There are few stories that are so memorable that they grab you by the throat and throttle your senses, or grip your heart so tightly that you want to cry or scream. Most reactions to stories are more subtle, of course, but still effective. Sometimes, a film or book drains you instead, so all you want to do is clutch a warm, soothing cup of tea and sit huddled on the sofa staring into space trying to relive the story in your mind or erase it because it was too horrible to experience again.

Recently I re-discovered one of my favorite all-time films on cable and again, I experienced that “stickiness” of a good story. I grew up watching Fiddler on the Roof enchanted by the music and the romance in a time and place far away from the here and now. The story is about a Jewish peasant in prerevolutionary Russia contending with the marriage of three of his daughters. It wasn’t until I was older and watched it as an adult that I understood the historical and religious undertones of the story. Still, as I lay in bed that night a few weeks ago, the story, the characters and the music continued to play in my head, delaying sleep.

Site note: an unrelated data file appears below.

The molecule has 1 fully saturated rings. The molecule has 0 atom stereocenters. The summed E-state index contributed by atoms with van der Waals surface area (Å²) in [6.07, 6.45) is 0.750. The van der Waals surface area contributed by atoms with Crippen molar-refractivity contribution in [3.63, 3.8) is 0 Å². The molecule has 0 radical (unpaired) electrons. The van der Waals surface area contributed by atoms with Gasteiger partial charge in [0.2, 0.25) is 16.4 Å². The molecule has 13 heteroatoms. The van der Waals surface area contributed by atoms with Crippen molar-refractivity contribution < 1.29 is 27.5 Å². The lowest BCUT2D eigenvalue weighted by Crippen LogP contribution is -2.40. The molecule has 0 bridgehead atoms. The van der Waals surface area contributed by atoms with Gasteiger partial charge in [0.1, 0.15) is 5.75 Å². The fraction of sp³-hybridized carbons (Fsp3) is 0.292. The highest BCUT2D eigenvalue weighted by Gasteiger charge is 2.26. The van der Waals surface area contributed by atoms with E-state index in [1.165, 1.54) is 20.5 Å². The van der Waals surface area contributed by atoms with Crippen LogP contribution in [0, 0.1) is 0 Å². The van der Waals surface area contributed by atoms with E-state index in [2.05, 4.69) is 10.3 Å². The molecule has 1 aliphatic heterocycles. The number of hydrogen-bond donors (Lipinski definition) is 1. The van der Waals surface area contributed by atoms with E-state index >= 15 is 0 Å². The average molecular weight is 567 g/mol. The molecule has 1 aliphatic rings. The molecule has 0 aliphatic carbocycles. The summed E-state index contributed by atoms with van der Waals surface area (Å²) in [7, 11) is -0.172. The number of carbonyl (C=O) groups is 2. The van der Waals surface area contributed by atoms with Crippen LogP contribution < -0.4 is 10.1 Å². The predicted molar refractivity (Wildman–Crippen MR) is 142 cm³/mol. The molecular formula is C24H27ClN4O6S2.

What stories have you read or watched that made you feel sad, angry, joyous, surprised, frightened or ecstatic? What films have made you take notice of an issue, a person or a piece of history that you had not noticed before? What stories or characters made you want to take some sort of action — to dance and sing, to hug your children to make sure they were safe and felt loved, or hop on an airplane to a place you had never been before, just because you saw it on the movie screen or read such a vivid description that you had to see it in person?

In the business world, the term “stickiness” refers to a website’s ability to keep eyeballs browsing its pages. I suppose the same “stickiness” can be applied to a story’s ability to stay on in your memory long after you closed the book. The story gives us so much pleasure that we want to experience that pleasure again.

So what makes a story memorable? What elements do memorable stories have in common that make them worth seeing or reading over and over again? Here are a few common elements, based on my own observations.

Fully developed characters. If fictional characters were real human beings, they wouldn’t be flat, emotionless people. Characters need depth, flaws, and qualities that makes them more like one of us. Strong characters don’t necessarily have to be good characters and they certainly shouldn’t be perfect or we wouldn’t be able to relate to them. Complex, multi-dimensional characters make the most memorable characters, and they aren’t always the most likable. Think Ebinezer Scrooge or Harry Potter’s Lord Voldemort.

Sense of time and place. We might remember a story for its unique setting or its place in history. For example, the yellow brick road in The Wizard of Oz is memorable because its unusual color transcends what we believe to be true of traditional paths that are made of other materials and other colors. It makes us realize that this is not part of our world.